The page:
Thursday, May 31, 2007

Savuton Suomi!

It's finally going to happen. I've been looking forward to this moment all year and counting the days for the last couple of weeks. Here we go: As of tomorrow smoking will finally be banned in all bars and restaurants in Finland! Last night was probably the last time I'll sit in my (extremely smoky) local, and after yet another night of coming home with my skin stinking and having to air my clothes, I can truly say that I have no sympathy whatsoever for those opposed to the ban.

I did giggle upon reading an article in Iltalehti (the link to which I can't find at the moment), in which the eponymous Hannele Lauri expressed her disappointment at the new ban: "Alkaako se tosiaan jo perjantaina?" (Does it really start on Friday?) Yes, Hannele, it really does... Here's another entertaining column from the same paper (in Finnish), in which the columnist Vexi Salmi says he's planning on sitting in his local this evening and smoking so much that the smell of tobacco will linger for months. You go right ahead, Mr Salmi, because it'll be your last opportunity to do so.

They say that reformed smokers are the most militant of all. I can easily accept that statement. I smoked – often quite a lot – from the sixth form until I finally gave up in October 2001. I can't help thinking that, had a ban on smoking in pubs, clubs and restaurants existed back in those days, I and scores of other people may never have started smoking in the first place. It's all very well for Mr Salmi to say that he's been smoking for fifty years and that smoking was more socially acceptable fifty years ago than it is today, but that's not an argument against a smoking ban. We now have the benefit of years of research into the damage that smoking causes, and turning a blind eye to this is plain foolhardy.

Wednesday, May 30, 2007

Widening my Perspective on Everything

Since moving into my new flat in August 2006 I have, for the first time in my entire life thus far, lived without a television. This has been harder than I ever could have imagined. Only in its absence have I realised quite how addicted I am to the often mindless audio-visual entertainment which television provides. Before my self-imposed lifestyle change, I watched almost anything, and what’s better (or worse), I was able to find a reason why the pointless programmes I watched were in fact educational and deep. To choose a random example, Wife Swap really does offer a fascinating look at the dystopia of the modern heterosexual couple and the class divides of Britain today. Honestly.

Despite my constant cravings for the agony of sitting through Wife Swap and the like, one of the more positive results of not having a television is that I’ve been forced to look for entertainment and stimuli elsewhere. As a news junkie, none of these is more important than finding alternative means of feeding my news habit. Podcasts from the BBC (Newsnight, possibly the best news and current affairs programme in the world) and the Guardian have quite literally saved me from some serious cold turkey and kept me sane during the darkest winter months.

Online media are a great resource, but still there’s nothing like reading the morning’s paper when it drops through the door. Reading the daily Helsingin Sanomat was something I enjoyed in my old flat, but that too has now come to an end. Nonetheless, this week I took a decisive step to rectify the situation. A friend asked me to pick him up a copy of Kulttuurivihkot (which contained an excellent review of his compositions), and while browsing through the magazines in Akateeminen kirjakauppa I decided to pick up a copy of the New Yorker too, leaving the girl at the counter in no doubt about my political affiliations whatsoever…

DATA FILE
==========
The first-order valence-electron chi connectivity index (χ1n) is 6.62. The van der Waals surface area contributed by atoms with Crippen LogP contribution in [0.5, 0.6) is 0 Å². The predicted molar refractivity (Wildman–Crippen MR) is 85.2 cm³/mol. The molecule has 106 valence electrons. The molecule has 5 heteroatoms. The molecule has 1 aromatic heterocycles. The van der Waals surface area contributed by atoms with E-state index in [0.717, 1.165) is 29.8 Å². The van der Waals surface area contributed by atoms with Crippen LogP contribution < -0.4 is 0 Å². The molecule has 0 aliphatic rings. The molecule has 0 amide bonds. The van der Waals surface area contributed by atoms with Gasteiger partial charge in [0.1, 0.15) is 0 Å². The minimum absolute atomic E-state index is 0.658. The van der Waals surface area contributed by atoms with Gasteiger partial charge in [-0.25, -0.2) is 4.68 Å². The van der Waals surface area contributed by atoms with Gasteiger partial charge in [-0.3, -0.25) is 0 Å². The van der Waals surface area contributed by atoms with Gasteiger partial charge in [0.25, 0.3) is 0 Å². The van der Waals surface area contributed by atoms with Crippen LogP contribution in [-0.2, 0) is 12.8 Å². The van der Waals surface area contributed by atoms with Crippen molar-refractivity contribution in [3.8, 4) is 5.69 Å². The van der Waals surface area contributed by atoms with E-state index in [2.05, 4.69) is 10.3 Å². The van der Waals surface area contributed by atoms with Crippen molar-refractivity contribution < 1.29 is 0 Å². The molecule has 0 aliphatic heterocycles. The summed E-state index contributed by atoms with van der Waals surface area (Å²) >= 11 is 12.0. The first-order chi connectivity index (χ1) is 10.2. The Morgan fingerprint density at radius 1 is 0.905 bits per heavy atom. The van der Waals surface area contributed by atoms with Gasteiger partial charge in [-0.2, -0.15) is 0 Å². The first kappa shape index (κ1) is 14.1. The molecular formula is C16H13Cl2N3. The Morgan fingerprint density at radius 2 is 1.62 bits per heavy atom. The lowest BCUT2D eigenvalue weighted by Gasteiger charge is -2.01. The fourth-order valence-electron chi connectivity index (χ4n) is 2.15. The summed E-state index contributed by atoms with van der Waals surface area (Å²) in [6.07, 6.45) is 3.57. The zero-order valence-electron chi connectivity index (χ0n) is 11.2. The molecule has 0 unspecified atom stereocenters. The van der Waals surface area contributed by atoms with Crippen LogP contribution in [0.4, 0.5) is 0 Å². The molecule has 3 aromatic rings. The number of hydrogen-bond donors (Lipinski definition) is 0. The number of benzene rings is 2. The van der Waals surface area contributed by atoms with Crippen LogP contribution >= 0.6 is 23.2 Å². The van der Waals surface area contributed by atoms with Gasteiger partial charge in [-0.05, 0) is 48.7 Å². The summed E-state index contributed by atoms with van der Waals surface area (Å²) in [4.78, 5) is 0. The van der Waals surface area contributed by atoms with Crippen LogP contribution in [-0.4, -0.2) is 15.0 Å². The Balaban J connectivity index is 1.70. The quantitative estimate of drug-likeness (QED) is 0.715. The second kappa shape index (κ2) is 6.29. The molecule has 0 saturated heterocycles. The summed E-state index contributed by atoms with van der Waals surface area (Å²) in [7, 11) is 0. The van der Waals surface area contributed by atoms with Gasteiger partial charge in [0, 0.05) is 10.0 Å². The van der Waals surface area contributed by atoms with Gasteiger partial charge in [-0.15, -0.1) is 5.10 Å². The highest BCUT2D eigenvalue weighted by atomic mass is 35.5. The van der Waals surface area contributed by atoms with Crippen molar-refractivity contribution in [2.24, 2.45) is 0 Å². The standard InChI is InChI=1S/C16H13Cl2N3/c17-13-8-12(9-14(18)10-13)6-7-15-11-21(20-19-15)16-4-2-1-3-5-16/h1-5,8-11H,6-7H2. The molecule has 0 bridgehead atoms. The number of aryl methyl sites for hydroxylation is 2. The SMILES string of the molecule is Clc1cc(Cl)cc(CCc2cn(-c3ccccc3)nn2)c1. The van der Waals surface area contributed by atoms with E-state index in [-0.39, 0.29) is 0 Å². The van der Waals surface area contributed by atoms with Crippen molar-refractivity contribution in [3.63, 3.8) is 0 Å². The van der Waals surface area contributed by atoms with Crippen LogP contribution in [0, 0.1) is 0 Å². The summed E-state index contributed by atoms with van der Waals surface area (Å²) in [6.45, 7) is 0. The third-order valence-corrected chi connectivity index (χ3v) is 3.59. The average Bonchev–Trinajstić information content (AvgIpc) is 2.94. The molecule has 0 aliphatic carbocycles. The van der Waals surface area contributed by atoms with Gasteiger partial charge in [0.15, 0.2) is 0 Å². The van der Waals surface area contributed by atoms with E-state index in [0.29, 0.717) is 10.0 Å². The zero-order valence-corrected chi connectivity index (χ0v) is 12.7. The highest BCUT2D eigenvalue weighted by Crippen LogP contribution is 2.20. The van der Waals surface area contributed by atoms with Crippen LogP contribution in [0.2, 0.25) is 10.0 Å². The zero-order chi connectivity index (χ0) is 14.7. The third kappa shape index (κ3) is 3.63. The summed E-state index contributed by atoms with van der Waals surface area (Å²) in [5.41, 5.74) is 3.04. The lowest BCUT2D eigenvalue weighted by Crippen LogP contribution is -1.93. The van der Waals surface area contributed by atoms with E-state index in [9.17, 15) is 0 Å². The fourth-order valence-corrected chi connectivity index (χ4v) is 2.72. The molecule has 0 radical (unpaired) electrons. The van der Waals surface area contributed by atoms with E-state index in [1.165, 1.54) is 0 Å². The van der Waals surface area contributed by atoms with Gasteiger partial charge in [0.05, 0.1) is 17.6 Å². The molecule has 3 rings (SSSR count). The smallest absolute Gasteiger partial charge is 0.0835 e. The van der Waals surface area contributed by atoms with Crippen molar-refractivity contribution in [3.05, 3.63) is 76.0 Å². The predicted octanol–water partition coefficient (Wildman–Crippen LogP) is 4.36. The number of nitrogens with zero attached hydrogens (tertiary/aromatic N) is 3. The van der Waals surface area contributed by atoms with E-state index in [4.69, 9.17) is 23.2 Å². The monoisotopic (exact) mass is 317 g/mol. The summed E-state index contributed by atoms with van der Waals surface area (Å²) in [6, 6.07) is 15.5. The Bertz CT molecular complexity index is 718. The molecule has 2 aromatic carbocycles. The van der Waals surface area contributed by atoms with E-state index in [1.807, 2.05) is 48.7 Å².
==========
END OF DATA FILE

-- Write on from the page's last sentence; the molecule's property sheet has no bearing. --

What a revelation this magazine turned out to be. Without wanting to sound, in the words of a certain US ambassador, like a ‘superior Brit’, I can honestly say that I’ve never read such high-quality journalism in any other American newspaper or magazine. The articles are interesting and informative, thoughtful and insightful, not to mention the fact that, generally speaking, everything is written with a comforting, cosy left-wing slant. Yesterday I decided to take the plunge and took out a year’s subscription (for only $112 USD including postage to Finland!). Apparently it’ll be another 6-8 weeks before my first copy arrives, but I can’t help thinking it’ll be well worth the wait.

Saturday, May 26, 2007

Putting Things in Context

Having dragged myself out of bed this morning (at around 1330), making myself a breakfast of burana on toast, still suffering and feeling generally wretched with the after-effects of my good friends' wedding last night, how nice it was to read in my Inbox about a newly established blog to be maintained by members of the Konteksti translators' list.

I joined Konteksti, a forum for translators of literature, about a year ago now, and in that time it has steadily become an indispensible tool of my trade. Given that most translators work by themselves, locked away in offices, chained to their computers, and don't necessarily ever come into contact with one another, forming networks with other people working in the field is important from both a professional and a personal perspective. Being a member of Konteksti, one has access to the largest virtual translation library in Finland and has the privilege of working with a set of colleagues whose combined knowledge and expertise is formidable. Konteksti itself is non-public forum, which is probably where the idea for this new blog arose. That Konteksti should have a blog of its own seems so obvious, that I can't believe nobody thought of it sooner. Well done to those who did!

I've already added the link to my blogs list, and eagerly await the first instalments of what promises to be a truly fascinating read.

Thursday, May 24, 2007

What's Right with America

As one reader pointed out in a comment on Al Gore's blog column in today's Guardian Unlimited, sometimes we read things which remind us of Bill Clinton’s words, "There's nothing wrong with America that what's right with America can't fix." Wise words indeed from the wisest US president of, at least, my lifetime.

Gore's comments in his column are typically articulate, and his opinions relevant and important. It goes without saying that, had he been elected in 2000 (of course, he probably was elected, but that's a different story altogether), the world would be a radically different place and we more than likely wouldn't be in many of the quandaries in which we currently find ourselves. Many have speculated that, despite regular statements to the contrary, Gore is planning a last-minute run for the 2008 Democratic nomination. Indeed, many of the comments posted in response to his column today urge him in no uncertain terms to announce his candidacy. Though I would have no objection whatsoever to a Gore administration, I have reservations as to whether this would ultimately be in our best interests, and whether this would truly represent 'what's right with America'.

To put this in context, here's a response from JCortese to this morning’s blog: